Your School Website: A Reflection of Leadership
Have you looked at your school website lately?
Far too many principals I know are just too busy to worry themselves with their school’s website. Some simply do not have the know how or understand the value of their school site as a means of communication, community support and teacher interaction with students. Let’s face it, just about all of us know how to search Google for information. We have encountered good and bad websites. Our ultimate goal is finding a site that is user friendly, with up to date information and fairly intuitive to navigate. Your busiest usage on your website will be those weeks right before school starts, so it is important to make sure teachers have their pages ready to go at the end of the school year in order to help communicate expectations right before school gets started.
In order to manage your school’s website, you must first find a reliable and trustworthy webmaster.
- The first step is to find someone that you trust and that shares your vision for the school.
- Help them get the training they need from your district level technology team.
- Determine together what special features you want your site to include.
- Use the webmaster to train teachers to update their individual pages quarterly.
- Utilize the calendar feature to keep parents and students informed.
- Allow your webmaster to link pages to social media for additional communication.
Outstanding service to your parents, students and community requires a great school website. An informative site that is relevant and up to date will keep your stakeholders coming back. A web presence is more than just a nice looking web site with fancy graphics or flashy pictures. It is a way to connect to your parents, students and community and draw them in. An effective web presence provides a way to build trust in your school. It explains how you can meet the needs of your stakeholders and why they should trust their child’s education with you. It is essential that your website reflects the school’s vision and mission, who you are, your qualities and the personality of your school. Your website may be a visitor’s only impression of your school.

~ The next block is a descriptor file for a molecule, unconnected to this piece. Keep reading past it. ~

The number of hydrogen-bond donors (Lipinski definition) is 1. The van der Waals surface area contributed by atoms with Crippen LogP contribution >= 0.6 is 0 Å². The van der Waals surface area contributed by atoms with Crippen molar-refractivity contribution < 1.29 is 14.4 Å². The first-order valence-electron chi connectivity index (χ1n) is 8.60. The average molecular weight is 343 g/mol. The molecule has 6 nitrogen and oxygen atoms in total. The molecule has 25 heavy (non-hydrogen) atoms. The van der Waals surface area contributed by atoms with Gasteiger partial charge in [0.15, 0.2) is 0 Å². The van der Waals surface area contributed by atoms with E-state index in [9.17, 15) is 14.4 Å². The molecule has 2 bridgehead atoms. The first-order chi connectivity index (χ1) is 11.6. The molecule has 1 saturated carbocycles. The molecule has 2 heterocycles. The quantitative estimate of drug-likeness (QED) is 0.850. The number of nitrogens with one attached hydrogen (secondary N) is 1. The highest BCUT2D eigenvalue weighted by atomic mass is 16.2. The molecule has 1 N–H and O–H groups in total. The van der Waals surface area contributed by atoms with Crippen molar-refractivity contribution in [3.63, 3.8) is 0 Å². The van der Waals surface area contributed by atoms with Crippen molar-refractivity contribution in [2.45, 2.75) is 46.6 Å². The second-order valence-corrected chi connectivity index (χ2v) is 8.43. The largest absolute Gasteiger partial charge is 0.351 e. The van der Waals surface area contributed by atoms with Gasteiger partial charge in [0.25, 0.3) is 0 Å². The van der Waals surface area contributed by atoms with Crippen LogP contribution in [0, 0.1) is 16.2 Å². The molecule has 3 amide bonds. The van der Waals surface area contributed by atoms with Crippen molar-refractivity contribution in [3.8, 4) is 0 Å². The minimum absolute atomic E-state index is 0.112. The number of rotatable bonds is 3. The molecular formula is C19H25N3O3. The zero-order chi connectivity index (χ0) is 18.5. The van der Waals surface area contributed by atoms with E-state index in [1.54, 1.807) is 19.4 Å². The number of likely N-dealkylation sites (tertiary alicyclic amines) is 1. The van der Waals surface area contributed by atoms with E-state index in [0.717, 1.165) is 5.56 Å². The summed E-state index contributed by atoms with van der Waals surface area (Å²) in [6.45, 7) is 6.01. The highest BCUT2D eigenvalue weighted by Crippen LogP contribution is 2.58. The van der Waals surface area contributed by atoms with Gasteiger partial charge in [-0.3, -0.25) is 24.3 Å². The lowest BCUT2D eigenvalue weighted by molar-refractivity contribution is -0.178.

As a principal the more educated you are in your approach the more likely you will be to succeed in your efforts. And ultimately, the more successful you will be in making your school stand out in your district. Your school website is a reflection of your leadership. If it still has last year’s staff listed, your stakeholders are not likely to trust in your communication efforts. A great website will show you care about how your school is perceived in the community.
With your vision and mission statement, include your school wide goals for the year. Short term and long range plans should reflect measurable goals of the school as a whole. Your site needs substance. Use your teachers to help keep the site updated with professional bios and quarterly objectives. Include upcoming events and field trip information. Show that you pursue excellence in all you do. Explain your relevance. Utilize your site as a holding place for important and routine forms and keep it consistent through all of your printed materials.
The world isn’t static and neither is your school. Reconsider your web presence every six to twelve weeks. If you have added new programs or services, want to recognize students and staff, or have volunteers and community partners to highlight, this will enable you to stay in step. Do not underestimate the power of your school’s web presence.